The May letter from our Presbytery cautions that we still must remain vigilant. The spread of COVID and now variants has not been stopped in the U. S. and is still worsening in countries like India, Brazil and Taiwan. Even those of us who are fully vaccinated should not yet abandon our masks. Prudence is still being encouraged in our churches and sanctuaries and the wearing of masks is preferred to protect the vulnerable, some of whom have yet to be vaccinated. While there is certainly hope that we are emerging from this pandemic, after all this time we should not throw caution to the wind. Romans 8:25, “But if we hope for what we do not see, we wait for it with patience.”

St. Michael’s Catholic

This week all people of good conscience are urged to stand up for life by registering at  The abortion industry wants to overturn the Hyde Amendment of Roe vs. Wade to make taxpayers fund abortions at all stages of pregnancy. If this goes against your moral compass, please take action.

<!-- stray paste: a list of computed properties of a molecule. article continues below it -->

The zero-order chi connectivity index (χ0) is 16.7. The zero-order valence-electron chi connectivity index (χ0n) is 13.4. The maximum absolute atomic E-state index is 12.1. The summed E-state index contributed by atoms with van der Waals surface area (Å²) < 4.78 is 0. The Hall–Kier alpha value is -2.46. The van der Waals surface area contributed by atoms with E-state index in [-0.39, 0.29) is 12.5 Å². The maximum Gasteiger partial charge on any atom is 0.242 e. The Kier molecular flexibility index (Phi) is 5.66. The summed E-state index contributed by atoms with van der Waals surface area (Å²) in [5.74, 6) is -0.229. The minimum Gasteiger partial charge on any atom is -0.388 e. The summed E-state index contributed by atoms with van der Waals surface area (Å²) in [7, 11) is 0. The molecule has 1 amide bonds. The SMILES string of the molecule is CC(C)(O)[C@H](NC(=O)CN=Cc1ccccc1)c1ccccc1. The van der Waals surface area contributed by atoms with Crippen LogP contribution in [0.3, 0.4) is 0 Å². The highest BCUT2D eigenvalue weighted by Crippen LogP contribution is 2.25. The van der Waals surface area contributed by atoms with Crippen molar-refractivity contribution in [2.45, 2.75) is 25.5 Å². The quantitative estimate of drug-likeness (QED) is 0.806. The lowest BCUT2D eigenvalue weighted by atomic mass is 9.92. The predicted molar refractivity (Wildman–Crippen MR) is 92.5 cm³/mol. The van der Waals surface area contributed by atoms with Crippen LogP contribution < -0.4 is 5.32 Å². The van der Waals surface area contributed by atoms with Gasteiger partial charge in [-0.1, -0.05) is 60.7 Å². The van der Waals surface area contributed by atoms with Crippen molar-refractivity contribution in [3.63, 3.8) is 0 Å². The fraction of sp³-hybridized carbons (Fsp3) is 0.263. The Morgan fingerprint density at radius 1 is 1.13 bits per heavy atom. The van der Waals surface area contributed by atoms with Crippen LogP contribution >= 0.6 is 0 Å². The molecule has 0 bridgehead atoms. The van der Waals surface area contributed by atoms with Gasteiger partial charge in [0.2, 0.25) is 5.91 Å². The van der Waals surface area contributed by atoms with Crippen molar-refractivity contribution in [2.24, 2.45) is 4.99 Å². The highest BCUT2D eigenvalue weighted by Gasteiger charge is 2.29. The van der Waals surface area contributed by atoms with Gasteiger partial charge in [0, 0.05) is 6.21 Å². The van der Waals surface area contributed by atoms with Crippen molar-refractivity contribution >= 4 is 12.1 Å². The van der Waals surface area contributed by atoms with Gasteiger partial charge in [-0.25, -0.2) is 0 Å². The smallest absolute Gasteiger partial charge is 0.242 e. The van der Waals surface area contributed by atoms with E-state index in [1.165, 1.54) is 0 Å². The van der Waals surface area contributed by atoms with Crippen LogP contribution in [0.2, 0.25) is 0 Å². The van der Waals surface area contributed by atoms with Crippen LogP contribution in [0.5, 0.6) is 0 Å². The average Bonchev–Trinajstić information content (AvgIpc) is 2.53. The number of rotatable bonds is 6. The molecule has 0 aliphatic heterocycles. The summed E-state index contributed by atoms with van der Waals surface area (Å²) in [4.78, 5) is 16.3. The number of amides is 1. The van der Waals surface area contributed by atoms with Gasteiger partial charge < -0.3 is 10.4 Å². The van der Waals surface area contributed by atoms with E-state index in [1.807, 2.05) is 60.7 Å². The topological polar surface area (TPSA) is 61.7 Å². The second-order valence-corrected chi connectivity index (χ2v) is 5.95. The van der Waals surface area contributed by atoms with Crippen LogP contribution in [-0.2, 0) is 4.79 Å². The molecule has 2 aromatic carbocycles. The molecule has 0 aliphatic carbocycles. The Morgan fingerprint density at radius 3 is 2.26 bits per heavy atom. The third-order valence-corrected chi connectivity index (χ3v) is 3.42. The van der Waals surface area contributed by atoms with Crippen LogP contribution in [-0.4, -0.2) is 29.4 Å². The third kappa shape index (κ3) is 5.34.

We are approaching the Solemnity of The Most Holy Body & Blood of Christ, Corpus Christi on 6/6. We encourage everyone to register for “Why is the Eucharist ‘the Source & Summit of life’?” It’s a free webinar on June 5 from 9 – 11 a.m.  Presenters will explore John 6 and the Bread of Life; Living a Eucharistic Life and Enlightened eyes and hearts ablaze!  Register at  

All women are invited to Magnificat Rochester’s quarterly Women’s breakfast, Saturday, June 12 from 9 to 11:30 a.m. at the Brook Lea Country Club, 891 Pixley Road (off Chili Avenue). Register via PayPal ($26) at .  After June 5: $27. Student $15. Guest speaker is Regina Civiletti, a mother and widow.  She shares Jesus’ mercy and forgiveness, forgiving the man who killed her husband by vehicular homicide. Masks required and social distancing will be honored.